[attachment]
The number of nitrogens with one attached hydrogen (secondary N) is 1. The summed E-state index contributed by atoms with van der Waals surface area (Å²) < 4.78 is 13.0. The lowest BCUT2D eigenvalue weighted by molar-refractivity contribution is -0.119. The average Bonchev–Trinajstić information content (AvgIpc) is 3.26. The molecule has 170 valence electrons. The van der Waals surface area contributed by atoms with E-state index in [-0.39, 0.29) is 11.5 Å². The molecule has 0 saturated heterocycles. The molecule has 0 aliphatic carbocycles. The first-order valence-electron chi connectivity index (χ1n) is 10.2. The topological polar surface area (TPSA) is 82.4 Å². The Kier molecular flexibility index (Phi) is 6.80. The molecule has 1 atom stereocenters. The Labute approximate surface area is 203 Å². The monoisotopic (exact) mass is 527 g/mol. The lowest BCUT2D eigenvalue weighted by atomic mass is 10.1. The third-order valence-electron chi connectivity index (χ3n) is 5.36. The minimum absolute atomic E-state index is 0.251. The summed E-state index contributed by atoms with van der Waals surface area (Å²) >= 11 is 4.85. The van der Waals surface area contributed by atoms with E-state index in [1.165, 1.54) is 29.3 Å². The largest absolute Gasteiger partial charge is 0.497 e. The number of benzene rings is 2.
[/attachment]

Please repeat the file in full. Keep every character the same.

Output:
The number of nitrogens with one attached hydrogen (secondary N) is 1. The summed E-state index contributed by atoms with van der Waals surface area (Å²) < 4.78 is 13.0. The lowest BCUT2D eigenvalue weighted by molar-refractivity contribution is -0.119. The average Bonchev–Trinajstić information content (AvgIpc) is 3.26. The molecule has 170 valence electrons. The van der Waals surface area contributed by atoms with E-state index in [-0.39, 0.29) is 11.5 Å². The molecule has 0 saturated heterocycles. The molecule has 0 aliphatic carbocycles. The first-order valence-electron chi connectivity index (χ1n) is 10.2. The topological polar surface area (TPSA) is 82.4 Å². The Kier molecular flexibility index (Phi) is 6.80. The molecule has 1 atom stereocenters. The Labute approximate surface area is 203 Å². The monoisotopic (exact) mass is 527 g/mol. The lowest BCUT2D eigenvalue weighted by atomic mass is 10.1. The third-order valence-electron chi connectivity index (χ3n) is 5.36. The minimum absolute atomic E-state index is 0.251. The summed E-state index contributed by atoms with van der Waals surface area (Å²) >= 11 is 4.85. The van der Waals surface area contributed by atoms with E-state index in [1.165, 1.54) is 29.3 Å². The largest absolute Gasteiger partial charge is 0.497 e. The number of benzene rings is 2.